Tag Archives: family time

Want to Live a Long, Healthy Life? Phone A Friend.

I recently read an article titled, Why Millennials Are Lonely. In it, author Caroline Beaton cites a number of potential reasons for our increasing sense of isolation and one cause, no surprise, is that social media has taken the place of what Beaton refers to as “offline” socialization. In other words, many people are spending time communicating through Facebook, Twitter, Instagram, and texts, rather than sharing face time with friends. In the short-term, electronic communications can make us feel more connected to our peers; however, because the interactions are fleeting and lack depth, with time they can leave us empty.

That is especially sad, because loneliness is shown to increase our risk of heart disease and early death.

Conversely, a longitudinal study on health and happiness, conducted by researches at Harvard University, found that good health and longevity are strongly linked to building and maintaining positive relationships. People who have a close-knit group of friends and family members, will live longer and healthier lives. If you’d like to learn more about this 80 year project, check out Director Robert Waldingers Ted Talk here.

As the mother of a child who will grow up in a world even more consumed with electronics and Artificial Intelligence, I want to ensure that I am teaching her to value and sustain social connections. At seven years old, she already shows a deep interest in texting and Facebook. She loves the real-time conversations she can have with relatives across the world, even if they are limited to a few lines of text and some well placed emojis. And who doesn’t? Let’s face it, social media is convenient and instantaneous. However, she also loves hosting sleepovers and special events for her close friends. She finds joy in doing kind things for people, like handwriting thank you notes and gifting favorite books to younger children. Those are the interests I want to nurture.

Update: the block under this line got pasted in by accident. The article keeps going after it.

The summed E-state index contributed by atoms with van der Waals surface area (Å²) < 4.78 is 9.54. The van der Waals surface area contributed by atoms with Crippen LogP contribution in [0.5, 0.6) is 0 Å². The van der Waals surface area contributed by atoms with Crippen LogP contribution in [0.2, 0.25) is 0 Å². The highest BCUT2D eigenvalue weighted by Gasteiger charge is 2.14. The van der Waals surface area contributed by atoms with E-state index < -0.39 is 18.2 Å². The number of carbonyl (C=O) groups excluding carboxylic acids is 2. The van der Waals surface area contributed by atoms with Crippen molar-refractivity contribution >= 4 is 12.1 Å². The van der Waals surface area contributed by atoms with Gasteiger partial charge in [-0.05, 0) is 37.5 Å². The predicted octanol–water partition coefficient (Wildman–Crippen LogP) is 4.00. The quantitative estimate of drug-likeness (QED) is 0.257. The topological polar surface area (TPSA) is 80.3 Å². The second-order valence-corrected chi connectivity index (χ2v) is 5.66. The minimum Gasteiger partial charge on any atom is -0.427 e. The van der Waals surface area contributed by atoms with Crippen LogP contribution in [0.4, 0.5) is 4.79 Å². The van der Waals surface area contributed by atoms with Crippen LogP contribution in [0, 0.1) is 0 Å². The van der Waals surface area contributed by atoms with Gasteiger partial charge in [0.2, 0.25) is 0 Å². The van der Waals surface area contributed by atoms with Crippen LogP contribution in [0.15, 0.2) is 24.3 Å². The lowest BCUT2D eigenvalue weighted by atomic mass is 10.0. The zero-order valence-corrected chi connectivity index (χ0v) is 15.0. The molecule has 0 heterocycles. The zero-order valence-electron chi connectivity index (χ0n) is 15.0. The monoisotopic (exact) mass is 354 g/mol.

How can we role model friendship for the young people in our lives, and in the process alleviate loneliness we may feel? Here are some quick and easy ways to connect with loved ones and build a deeper sense of community.

1.) Take time away from social media

When we step away from our phones, ipads, and computers, we become aware of something really interesting. Life is happening all around us! And when we take time to connect, life flows through us. If we just look up for a few moments, we might find something beautiful staring us in the face.

2.) Invite a friend on a walk.